For student commencement speaker, years of writing and performing lead to Kohl Center stage
As a middle-schooler, Jamie Dawson could be found at the lunch table with the kids who loved words.
“We all naturally gravitated toward each other,” she says. “They were all great writers. Someone would start beating on the table, and everyone would join in freestyling.”
It proved a good training ground. Now a seasoned spoken word artist, Dawson is about to reach her largest audience yet.
The UW–Madison senior has been chosen as the student speaker for winter commencement on Dec. 16 at the Kohl Center. She will be receiving a Bachelor of Arts degree with majors in Afro-American studies and psychology.
All winter graduates were eligible to apply for the honor. The senior class officers made the selection.
“While hearing more about Jamie and her experiences at UW–Madison, we knew she was someone who reflected what the Wisconsin Idea stands for,” says Ronald Steinhoff, senior class president. “Her drive to embrace the Wisconsin Idea led her from the UW Global Gateway program to being a leading artist on campus, among other things. We can’t wait to hear Jamie share her inspiring story of overcoming adversity in a way that all graduates will be able to relate to.”
“I will be very intentional. This will not be a squandered moment.”
Dawson, born and raised in Tampa, Florida, says her early years were sometimes challenging. She and her mother spent years living with extended family in cramped quarters. During those times, she would dream of the kinds of educational opportunities that would one day come true for her at UW–Madison, she says. Long before her selection as the student commencement speaker, she thought about what she’d want to say about her journey to her fellow graduates.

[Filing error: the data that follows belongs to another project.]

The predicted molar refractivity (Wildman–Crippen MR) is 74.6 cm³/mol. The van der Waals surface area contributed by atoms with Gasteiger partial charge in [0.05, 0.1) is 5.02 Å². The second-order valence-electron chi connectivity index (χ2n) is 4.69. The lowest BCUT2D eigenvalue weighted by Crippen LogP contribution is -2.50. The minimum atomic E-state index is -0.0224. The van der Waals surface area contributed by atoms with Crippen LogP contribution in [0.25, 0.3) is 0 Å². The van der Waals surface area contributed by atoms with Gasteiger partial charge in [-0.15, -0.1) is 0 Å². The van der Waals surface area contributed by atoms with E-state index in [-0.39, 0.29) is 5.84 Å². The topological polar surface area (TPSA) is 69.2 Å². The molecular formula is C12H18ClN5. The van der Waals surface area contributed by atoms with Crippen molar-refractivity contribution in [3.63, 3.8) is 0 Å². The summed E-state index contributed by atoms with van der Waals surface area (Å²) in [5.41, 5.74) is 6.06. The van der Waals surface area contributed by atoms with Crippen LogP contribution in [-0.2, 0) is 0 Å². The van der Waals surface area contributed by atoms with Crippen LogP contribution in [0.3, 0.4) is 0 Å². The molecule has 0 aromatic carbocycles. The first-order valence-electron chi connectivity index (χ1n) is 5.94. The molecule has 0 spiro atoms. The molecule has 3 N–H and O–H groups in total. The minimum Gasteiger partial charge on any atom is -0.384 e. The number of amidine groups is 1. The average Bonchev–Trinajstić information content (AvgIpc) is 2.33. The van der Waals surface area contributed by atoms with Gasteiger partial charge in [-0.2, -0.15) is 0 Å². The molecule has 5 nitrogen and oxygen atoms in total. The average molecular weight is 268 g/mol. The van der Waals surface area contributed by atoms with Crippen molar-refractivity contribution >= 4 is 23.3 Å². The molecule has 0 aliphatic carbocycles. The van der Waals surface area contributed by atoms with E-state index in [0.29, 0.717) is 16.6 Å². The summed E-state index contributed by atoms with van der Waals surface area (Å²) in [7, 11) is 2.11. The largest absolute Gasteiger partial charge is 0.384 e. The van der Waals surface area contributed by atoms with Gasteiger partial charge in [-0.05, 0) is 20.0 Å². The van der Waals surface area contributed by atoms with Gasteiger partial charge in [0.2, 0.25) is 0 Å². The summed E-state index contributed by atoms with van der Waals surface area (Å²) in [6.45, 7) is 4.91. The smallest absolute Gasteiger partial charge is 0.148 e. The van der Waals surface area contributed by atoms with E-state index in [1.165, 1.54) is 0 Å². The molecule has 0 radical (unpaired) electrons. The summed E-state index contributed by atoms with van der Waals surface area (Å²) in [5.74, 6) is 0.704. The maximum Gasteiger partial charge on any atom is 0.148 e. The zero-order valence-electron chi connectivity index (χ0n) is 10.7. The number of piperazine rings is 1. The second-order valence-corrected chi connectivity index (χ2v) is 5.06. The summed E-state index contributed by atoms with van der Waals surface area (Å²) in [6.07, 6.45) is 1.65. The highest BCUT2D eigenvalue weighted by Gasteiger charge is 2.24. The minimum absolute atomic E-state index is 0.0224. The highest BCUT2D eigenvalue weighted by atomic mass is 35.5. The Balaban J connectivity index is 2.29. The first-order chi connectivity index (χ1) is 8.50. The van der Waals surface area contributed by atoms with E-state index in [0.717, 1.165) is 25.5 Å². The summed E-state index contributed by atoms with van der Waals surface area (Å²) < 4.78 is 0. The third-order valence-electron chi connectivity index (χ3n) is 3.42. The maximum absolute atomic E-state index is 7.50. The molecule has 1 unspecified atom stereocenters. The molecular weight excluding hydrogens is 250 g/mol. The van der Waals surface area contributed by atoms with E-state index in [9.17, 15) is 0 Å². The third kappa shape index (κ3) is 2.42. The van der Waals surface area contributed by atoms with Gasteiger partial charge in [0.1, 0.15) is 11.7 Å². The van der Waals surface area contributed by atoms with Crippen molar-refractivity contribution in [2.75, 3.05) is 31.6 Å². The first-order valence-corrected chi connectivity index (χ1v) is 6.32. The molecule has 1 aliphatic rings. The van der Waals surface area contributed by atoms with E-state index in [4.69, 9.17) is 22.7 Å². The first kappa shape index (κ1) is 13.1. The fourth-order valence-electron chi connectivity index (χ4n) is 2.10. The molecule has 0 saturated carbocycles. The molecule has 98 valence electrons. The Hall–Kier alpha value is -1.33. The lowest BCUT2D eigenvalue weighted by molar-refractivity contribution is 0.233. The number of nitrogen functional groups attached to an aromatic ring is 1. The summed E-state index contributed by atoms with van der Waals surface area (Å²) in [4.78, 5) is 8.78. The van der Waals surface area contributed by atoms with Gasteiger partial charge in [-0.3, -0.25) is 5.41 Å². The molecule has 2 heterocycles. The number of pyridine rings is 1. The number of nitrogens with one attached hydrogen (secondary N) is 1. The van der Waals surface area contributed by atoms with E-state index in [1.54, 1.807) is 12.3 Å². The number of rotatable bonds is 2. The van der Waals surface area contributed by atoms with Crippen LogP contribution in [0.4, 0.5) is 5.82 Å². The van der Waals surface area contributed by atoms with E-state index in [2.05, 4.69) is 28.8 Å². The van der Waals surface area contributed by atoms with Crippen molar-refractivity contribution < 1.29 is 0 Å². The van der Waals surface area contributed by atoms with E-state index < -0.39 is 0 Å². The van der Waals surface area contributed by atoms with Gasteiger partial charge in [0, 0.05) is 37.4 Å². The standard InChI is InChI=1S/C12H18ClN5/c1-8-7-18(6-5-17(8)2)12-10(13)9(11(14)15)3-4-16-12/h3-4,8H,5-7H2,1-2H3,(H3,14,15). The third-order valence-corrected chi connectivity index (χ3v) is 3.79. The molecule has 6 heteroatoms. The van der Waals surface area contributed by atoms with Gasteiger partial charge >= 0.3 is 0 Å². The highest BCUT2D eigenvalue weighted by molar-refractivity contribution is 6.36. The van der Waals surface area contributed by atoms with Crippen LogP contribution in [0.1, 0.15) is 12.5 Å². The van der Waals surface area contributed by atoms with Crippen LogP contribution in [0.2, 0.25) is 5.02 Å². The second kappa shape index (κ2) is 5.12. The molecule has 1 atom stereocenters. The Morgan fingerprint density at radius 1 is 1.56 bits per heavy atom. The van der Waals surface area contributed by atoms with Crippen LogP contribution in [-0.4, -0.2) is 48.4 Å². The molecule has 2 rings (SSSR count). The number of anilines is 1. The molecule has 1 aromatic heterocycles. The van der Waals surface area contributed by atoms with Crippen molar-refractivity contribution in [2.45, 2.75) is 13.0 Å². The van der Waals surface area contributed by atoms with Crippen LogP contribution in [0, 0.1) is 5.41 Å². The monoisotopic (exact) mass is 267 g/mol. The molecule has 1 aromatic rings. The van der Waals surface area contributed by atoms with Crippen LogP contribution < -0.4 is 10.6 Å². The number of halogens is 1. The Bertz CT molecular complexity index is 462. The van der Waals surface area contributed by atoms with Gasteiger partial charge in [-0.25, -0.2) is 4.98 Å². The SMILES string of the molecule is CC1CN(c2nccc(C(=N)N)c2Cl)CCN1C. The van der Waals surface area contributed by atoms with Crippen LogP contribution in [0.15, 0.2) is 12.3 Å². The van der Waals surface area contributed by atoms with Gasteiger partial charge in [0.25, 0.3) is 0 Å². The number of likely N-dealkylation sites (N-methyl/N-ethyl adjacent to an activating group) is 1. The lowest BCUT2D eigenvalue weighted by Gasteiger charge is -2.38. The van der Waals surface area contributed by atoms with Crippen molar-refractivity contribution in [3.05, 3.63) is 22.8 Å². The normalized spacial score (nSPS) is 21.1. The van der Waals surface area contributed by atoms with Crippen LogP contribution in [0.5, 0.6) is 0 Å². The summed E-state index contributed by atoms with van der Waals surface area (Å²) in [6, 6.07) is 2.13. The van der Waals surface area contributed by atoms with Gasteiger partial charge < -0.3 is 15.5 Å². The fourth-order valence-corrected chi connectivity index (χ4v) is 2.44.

“I will be very intentional,” she promises. “This will not be a squandered moment.”
Her confidence comes in part from years of writing and performing. In high school, she produced a large body of work through a youth arts poetry collective, and she competed nationally at poetry festivals. At UW–Madison, she has been a member of the 9th cohort of the groundbreaking First Wave Hip Hop and Urban Arts Scholarship Program.
“Being a scholar, artist and activist is such an interesting path in life,” she says. “First Wave legitimizes art in so many ways and makes its impact and reach seem limitless.”
Dawson is among the UW–Madison students featured in the recent First Wave documentary “Hip Hop U” by Wisconsin Public Television. She’s also featured on UW–Madison’s “Wisconsin Experience” website.
During her time on campus, Dawson worked as the house fellow for the Multicultural Learning Community, assisted with research at the Language & Cognitive Neuroscience Lab, and served as a student facilitator with Our Wisconsin, the identity and inclusion workshop for first-year students. In April 2017, Dawson was inducted into the Phi Beta Kappa Honor Society and has since served as a fellow for the Alpha Chapter of Wisconsin. During her summers, she studied abroad and interned in Brazil, New York, the Netherlands, and Denmark.
Dawson says she will stress in her commencement speech the power of individuality and the importance of owning your talents and using them to benefit others.
She thinks her old friends at the middle school lunch table would be proud of her — but not surprised. They expected big things from each other.
“Oh, they definitely would have seen this coming,” she says.